Unless you work for St. John’s Medical Center you can stop eyeing the minimalist apartments being constructed on the corner of Milward Street and Kelly Avenue — the 12 two-bedroom units are for hospital employees only.
Construction began in September 2016, and St. John’s Facilities Director Jim Johnston said the project is on time and on budget. The rental units are expected to be done in early August, and after getting a certificate of occupancy, Johnston expects to have residents move in late August or early September.
The apartment complex brings the hospital’s employee housing offerings up to 42 units. It resulted from a housing task force created by the board of trustees and a subsequent housing study done last year.
The question everyone wants to know? Who is going to live there, and how will they be selected.
Johnston said the “beauty of the whole thing” is that hospital staff members, in addition to lawyers, are working on a selection process and grading criteria. He likes that peers of those to who will eventually live there are part of the process.
“We want to be as fair as possible for our employees,” Johnston said.
Possible factors to be considered in the selection criteria include positions that are critical to the hospital — that might be able to be filled or kept filled if employee housing were on the table — as well as tenure.
Once the housing committee figures out those criteria, they’ll present it to the hospital’s board of trustees for approval.
Another thing that’s up in the air is pricing. Johnston said employees will be charged “fair market value” and pay the hospital rent each month.
For an idea of how much that might be, according to the Wyoming Department of Administration and Information Economic Analysis Division, the average rent for a two-bedroom, unfurnished apartment excluding gas and electric in Teton County in 2015 was $1,654. A one-bedroom, one-bath at the Blair Place Apartments costs $1,550 per month for 650 square feet, and a two-bedroom, two-bath unit in the same complex is $1,924 a month for about 1,000 square feet.
When the project received preliminary approval from the Town Council last fall, developer Greg Prugh estimated the units would rent at about $1,800 a month.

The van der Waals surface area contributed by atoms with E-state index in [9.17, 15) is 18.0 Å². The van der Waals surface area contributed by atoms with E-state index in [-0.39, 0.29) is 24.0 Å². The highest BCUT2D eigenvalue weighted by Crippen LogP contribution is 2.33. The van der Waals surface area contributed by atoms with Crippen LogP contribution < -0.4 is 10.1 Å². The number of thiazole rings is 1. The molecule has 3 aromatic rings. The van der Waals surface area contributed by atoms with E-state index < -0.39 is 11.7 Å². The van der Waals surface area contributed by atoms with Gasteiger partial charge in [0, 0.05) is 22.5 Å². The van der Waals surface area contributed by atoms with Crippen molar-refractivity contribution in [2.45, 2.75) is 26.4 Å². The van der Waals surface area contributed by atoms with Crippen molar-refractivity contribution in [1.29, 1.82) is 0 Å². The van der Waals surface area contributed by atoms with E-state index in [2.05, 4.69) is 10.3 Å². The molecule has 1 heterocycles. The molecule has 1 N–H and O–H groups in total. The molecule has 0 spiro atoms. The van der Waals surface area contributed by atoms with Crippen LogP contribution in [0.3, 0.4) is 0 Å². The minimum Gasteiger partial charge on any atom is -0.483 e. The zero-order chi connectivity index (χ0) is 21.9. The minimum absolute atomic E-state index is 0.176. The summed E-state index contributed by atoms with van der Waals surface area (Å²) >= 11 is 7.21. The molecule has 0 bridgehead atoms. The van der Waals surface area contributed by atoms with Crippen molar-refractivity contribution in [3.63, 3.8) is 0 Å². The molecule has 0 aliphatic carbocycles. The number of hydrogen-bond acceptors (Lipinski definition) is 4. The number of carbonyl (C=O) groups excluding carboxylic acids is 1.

The hospital’s board of trustees approved a contract for the project to not exceed $4.5 million, including land and construction costs. Johnston said the land cost approximately $1.68 million and the construction is costing in the neighborhood of $2.5 million, bringing the expenses to roughly $4.18 million.
One of the reasons the project is going smoothly, Johnston said, is the company the hospital is working with, Shaw Construction.
“Working with them has been incredibly organized,” Johnston said. “They’re fantastic. We started on time and we’re still on time.”
Overall, Johnston said, he’s happy with how the project is being completed.
“I’m proud of the whole damn thing,” he said.
The buildings are modern looking, with gray paint and red accent colors, designed by Dynia Architects. Johnston said the design was based on efficiency and the size of the lot the hospital was able to purchase.
The apartments have all the basic amenities: a living room, kitchen with a dishwasher and refrigerator, two bedrooms, one bathroom and an unfinished basement with a washer, dryer and deep sink.
Johnston pointed out the amount of storage space the basement offers — yet another luxury that few Jacksonites have for all their gear.
“People complain that they don’t have storage,” Johnston said. “They’ll have storage.”
While the exact size varies, each is around 1,000 square feet. Residents will be close to their neighbors, at times sharing a wall or having windows that look into their neighbors’ apartments.
There will be one parking spot for each apartment as well as street parking.
“It’s a service for our employees,” Johnston said. “But if we could do even more, we would.”
Johnston wanted to make the apartments as nice as possible, even though many looking for housing in Jackson are content with a lot less.
“In Jackson if you can get a roof over your head, people are happy,” he said. “But we try to do the best for our employees. It’s a great thing that we are able to do for our employees.”
There is the possibility that two single people could share a unit, instead of a family. But Johnston said that’s still up in the air and might be a factor considered by the housing committee.
He did say that might make the parking situation more difficult, which the Town Council worried about when the project was proposed.
A similar problem might present itself if additional people lived in unfinished basements.
Johnston might seem particularly excited for the employee housing, but there is a reason for his seemingly-boundless optimism.
“I enjoy what I do,” Johnston said. “I tell myself every single morning that I’m going to make a difference in someone’s life.”